Think deeply about the object of your concentration. Let’s say you’re contemplating a cup. What are its components? Where did it come from? How did you come by it? How do you use it? What colors, shapes, and textures does it reveal? As you are examining the object, give thanks and praise to God for everything you’re learning, even though at this moment these merely objective observations may not be disclosing anything about the deeper mysteries you hope to discover.
Next, “wander” (Ephrem’s term) between what you’re learning about the cup and what you know about Jesus. Try to make as many associations between the object of your concentration and what you know about Jesus, just as Ephrem did. Remember Jesus and the cup of His sufferings, the cup of the New Covenant, or what He taught about the cup of cold water. Is your cup full as you observe it, as Jesus wants to fill your life with Himself (Eph. 4.8-10)? What would it look like running over? What would you look like if Jesus were overflowing from you? Is your cup part of a set, as you are a member of the Body of Christ? How does it complement the other pieces in the set? What work does your cup do for you in bringing refreshment to your body, as Jesus works constantly to bring refreshment to your soul?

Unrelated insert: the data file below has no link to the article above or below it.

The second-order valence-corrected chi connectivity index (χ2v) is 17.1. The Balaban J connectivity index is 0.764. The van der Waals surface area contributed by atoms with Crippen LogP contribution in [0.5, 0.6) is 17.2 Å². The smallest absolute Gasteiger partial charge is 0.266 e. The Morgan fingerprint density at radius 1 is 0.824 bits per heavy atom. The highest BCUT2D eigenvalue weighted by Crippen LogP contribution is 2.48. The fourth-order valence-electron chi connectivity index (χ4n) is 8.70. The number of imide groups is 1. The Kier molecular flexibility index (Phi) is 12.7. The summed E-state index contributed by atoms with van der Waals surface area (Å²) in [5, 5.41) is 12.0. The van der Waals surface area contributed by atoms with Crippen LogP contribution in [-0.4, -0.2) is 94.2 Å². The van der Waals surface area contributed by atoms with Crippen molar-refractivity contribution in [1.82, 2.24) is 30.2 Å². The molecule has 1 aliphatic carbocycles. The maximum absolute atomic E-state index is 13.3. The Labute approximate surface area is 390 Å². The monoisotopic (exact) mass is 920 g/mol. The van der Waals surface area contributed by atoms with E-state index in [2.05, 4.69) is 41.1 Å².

Jot down your observations and associations in a notebook, giving thanks and praise to God for each one. Focus on what this everyday object is teaching you about Jesus. Then begin to craft a conclusion. Solomon wrote proverbs and songs to celebrate what he discovered of God’s glory (Prov. 25.2). Ephrem did the same. You can certainly write a prayer, a journal entry, a poem, or perhaps an email to a friend, sharing your thoughts.